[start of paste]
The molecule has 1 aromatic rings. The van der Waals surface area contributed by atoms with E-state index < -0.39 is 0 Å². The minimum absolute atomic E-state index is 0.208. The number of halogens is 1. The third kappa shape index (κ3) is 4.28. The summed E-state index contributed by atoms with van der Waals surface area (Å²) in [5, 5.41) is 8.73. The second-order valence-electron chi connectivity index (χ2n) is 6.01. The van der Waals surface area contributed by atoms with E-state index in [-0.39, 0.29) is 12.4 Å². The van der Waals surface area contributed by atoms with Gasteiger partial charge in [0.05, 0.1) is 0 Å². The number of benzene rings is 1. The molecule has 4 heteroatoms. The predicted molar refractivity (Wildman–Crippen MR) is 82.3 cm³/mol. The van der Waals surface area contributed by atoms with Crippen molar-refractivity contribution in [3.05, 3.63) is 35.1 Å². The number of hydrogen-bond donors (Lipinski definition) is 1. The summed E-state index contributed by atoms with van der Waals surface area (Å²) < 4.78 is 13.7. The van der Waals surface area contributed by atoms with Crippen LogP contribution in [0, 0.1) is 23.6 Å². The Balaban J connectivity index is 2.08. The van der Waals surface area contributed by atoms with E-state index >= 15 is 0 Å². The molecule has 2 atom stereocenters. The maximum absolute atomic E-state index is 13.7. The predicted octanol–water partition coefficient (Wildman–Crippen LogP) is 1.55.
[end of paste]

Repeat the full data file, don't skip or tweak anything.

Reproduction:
The molecule has 1 aromatic rings. The van der Waals surface area contributed by atoms with E-state index < -0.39 is 0 Å². The minimum absolute atomic E-state index is 0.208. The number of halogens is 1. The third kappa shape index (κ3) is 4.28. The summed E-state index contributed by atoms with van der Waals surface area (Å²) in [5, 5.41) is 8.73. The second-order valence-electron chi connectivity index (χ2n) is 6.01. The van der Waals surface area contributed by atoms with E-state index in [-0.39, 0.29) is 12.4 Å². The van der Waals surface area contributed by atoms with Gasteiger partial charge in [0.05, 0.1) is 0 Å². The number of benzene rings is 1. The molecule has 4 heteroatoms. The predicted molar refractivity (Wildman–Crippen MR) is 82.3 cm³/mol. The van der Waals surface area contributed by atoms with Crippen molar-refractivity contribution in [3.05, 3.63) is 35.1 Å². The number of hydrogen-bond donors (Lipinski definition) is 1. The summed E-state index contributed by atoms with van der Waals surface area (Å²) < 4.78 is 13.7. The van der Waals surface area contributed by atoms with Crippen LogP contribution in [0, 0.1) is 23.6 Å². The Balaban J connectivity index is 2.08. The van der Waals surface area contributed by atoms with E-state index >= 15 is 0 Å². The molecule has 2 atom stereocenters. The maximum absolute atomic E-state index is 13.7. The predicted octanol–water partition coefficient (Wildman–Crippen LogP) is 1.55.